Saturday, August 24, 2013

Rain.

There is something about the rain that makes me feel good inside.
When everything out there is cold and damp, in meteoric contrast to my warm-blooded, hot-headed self. I wear a jacket to keep me dry, or at least, on certain areas that would be uncomfortable if wet. There is no point in using an umbrella, all the things I brought this morning are sealed carefully inside my backpack. What’s the problem with hair getting watered down just about the same way a shower does? Nothing. I watch people search through their bags for protection, from something that in my opinion, should not be avoided but embraced. I would later have to get on a bus, and the driver would frown, seeing this new passenger look for a seat, wet as a sponge on a sink. But I don’t care what they think.
Once I am seated somewhere (beside a window, preferably), I would watch the tiny droplets descending to nowhere, in slow motion. Forming odd shapes, but always going down quietly to the flows, like them. People.
Perhaps, the most probable theory about my sentiments for the rain is how the waters link together the ground and the skies. Two infinite worlds divided by infinite space. Getting in touch only when it rains.

Friday, August 23, 2013

Shotgun Writing.

Wrote this while sitting idle on a city bus:
He rolled the coin between forefinger and thumb. Both sides tails. You ask most people ‘heads or tails’ and they’ll answer ‘heads,’ it’s less effort, slides off the tongue quicker. But he hadn’t been able to use it. He cut off another bite of warm roast lamb, tender but the knife still squeaked on the plate. If he could only think, he didn’t do this in such loud places. They could barely hear each other think. As far as he knew there were two options left, he could run, knock his chair back as he rose, cause a scene, hope he gets arrested. Or he could try one last game, he still remembered back when he would play chess with the homeless men in the park, back when games with multiple outcomes still held their novelty. He followed the man's tie up his chest, past the thick jowls and a single bead of sweat, until their eyes met. That short smile stabbed like a knife. Now was his chance.
“I want to bet you one last thing,”
Laughter, hoarse and spluttered. “You don’t have anything left to offer,”
“Yes, but you couldn’t live with yourself, having won like this. You win this wager and you’ll be able to sleep easy, knowing you beat me”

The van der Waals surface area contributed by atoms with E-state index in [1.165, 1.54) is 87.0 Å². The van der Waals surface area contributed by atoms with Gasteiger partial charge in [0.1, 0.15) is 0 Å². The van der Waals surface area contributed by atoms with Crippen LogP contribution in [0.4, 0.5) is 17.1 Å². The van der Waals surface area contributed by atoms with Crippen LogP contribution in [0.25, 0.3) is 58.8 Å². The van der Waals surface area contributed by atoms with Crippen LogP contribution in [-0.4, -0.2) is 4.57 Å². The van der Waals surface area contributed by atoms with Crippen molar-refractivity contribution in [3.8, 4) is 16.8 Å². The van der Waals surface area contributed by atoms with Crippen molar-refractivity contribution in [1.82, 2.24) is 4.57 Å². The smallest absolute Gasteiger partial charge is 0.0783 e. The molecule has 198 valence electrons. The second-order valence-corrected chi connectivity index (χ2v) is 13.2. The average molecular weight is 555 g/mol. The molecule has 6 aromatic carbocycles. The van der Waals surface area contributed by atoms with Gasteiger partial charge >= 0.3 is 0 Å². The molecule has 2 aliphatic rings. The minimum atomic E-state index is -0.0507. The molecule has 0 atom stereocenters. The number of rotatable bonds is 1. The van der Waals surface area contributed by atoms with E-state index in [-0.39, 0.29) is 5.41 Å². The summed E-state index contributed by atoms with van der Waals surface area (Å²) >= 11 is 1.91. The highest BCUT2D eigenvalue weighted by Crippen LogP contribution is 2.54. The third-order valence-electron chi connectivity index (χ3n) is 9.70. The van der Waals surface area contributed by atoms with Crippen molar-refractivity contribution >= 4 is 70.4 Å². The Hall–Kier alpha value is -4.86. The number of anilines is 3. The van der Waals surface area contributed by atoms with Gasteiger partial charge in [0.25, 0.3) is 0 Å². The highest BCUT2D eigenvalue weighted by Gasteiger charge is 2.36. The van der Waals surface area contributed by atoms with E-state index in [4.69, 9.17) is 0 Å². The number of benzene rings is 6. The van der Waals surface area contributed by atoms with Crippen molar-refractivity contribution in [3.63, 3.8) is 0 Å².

He pushed a chorizo into his mouth as an abusive husband would his arm. “What makes you think I have the pride?”
“The first bet is against yourself, if I lose, I concede, if I win, I get your watch, I will then bet you your watch against your wallet, if I lose it’s for good. I will then bet your watch and your wallet against your gun.”
Silence, like being tied up in rope. If he breaks it, he knows he’s dead. Then, “What’s the bet?”
“Heads or tails?” Laughter “From your wallet.” The man opposite him chuckled in a way better resembling spitting. He stood slightly and fished for his wallet. Produced it and pulled out a single coin which didn’t look like any coin he had ever seen before, it was enormous, made of a thin copper. The man opposite rolled it to show each side. Then threw it in one large flip. Now.
His eyes followed the coin in midair. As it began to fall the man opposite prepared his hand. He rose, took his plate of roast lamb and vegetables and threw it into the man face. Then he ran.

Tuesday, August 13, 2013

exterminate all rational thought


William S. Burroughs put a hex on Truman Capote and documented the curse in this open letter.
"I have in line of duty read all your published work. The early work was in some respects promising — I refer particularly to the short stories. You were granted an area for psychic development. It seemed for a while as if you would make good use of this grant. You choose instead to sell out a talent that is not yours to sell. You have written a dull unreadable book which could have been written by any staff writer on the New Yorker .You have betrayed and sold out the talent that was granted you by this department. That talent is now officially withdrawn. Enjoy your dirty money. You will never have anything else. You will never write another sentence above the level of In Cold Blood. As a writer you are finished. Over and out."
It became a fulfilled prophecy as Truman Capote slipped into a drug and alcohol induced state of non being and never produced another major work.
I’d love to write a novel on this.

Saturday, August 10, 2013

Lables on Gin


It was night and the air muggy. I was listening to jazz music by artists I can’t distinguish between in the room half-lit by a navy banker’s lamp when he came in with a forty ounce bottle of malt liquor named after a general who died in the first days of World War One and his back hit the wall hard.
Mycroft, Gin said, he was the hero. He couldn’t remember, he stammered. An hour ago. The fat one, not Sherlock. "People don’t write Mycroft into hero roles", I said. Laughing. Grabbed the bottle with eyes and fists, drinking like it were caloric as water, like Burroughs was a gentleman, what a Joke. Doesn’t matter, he was worth a fortune. "Rights", I said, I pinched my fingers, and he said "Right".
He said he had a dream about a man who spoke with a tongue of morphine, he was sticky when he leaned against anything - the air, open space, just stuck to it–took hold of the table, it came back when he stood straight, back with him. Tethering gravity like led hounds. He was gray and his legs twisted on anywhere like a wrench but not his dick. It was sharp like a knife, and whenever his pants reached ankle, there was only a static screen. Everything below was just a staticy screen, and he woke up, Virginia, and he was puking. I was watching a lot of Sherlock Holmes in the half-lit house. He was doing a lot of drugs. And it was night and the air muggy.

Friday, August 09, 2013

Thursday, August 08, 2013

Tucker.

The cafe wouldn’t let Tucker in without shoes. I huffed at the manager and went inside by myself, but not before I made Tucker promise not to take off.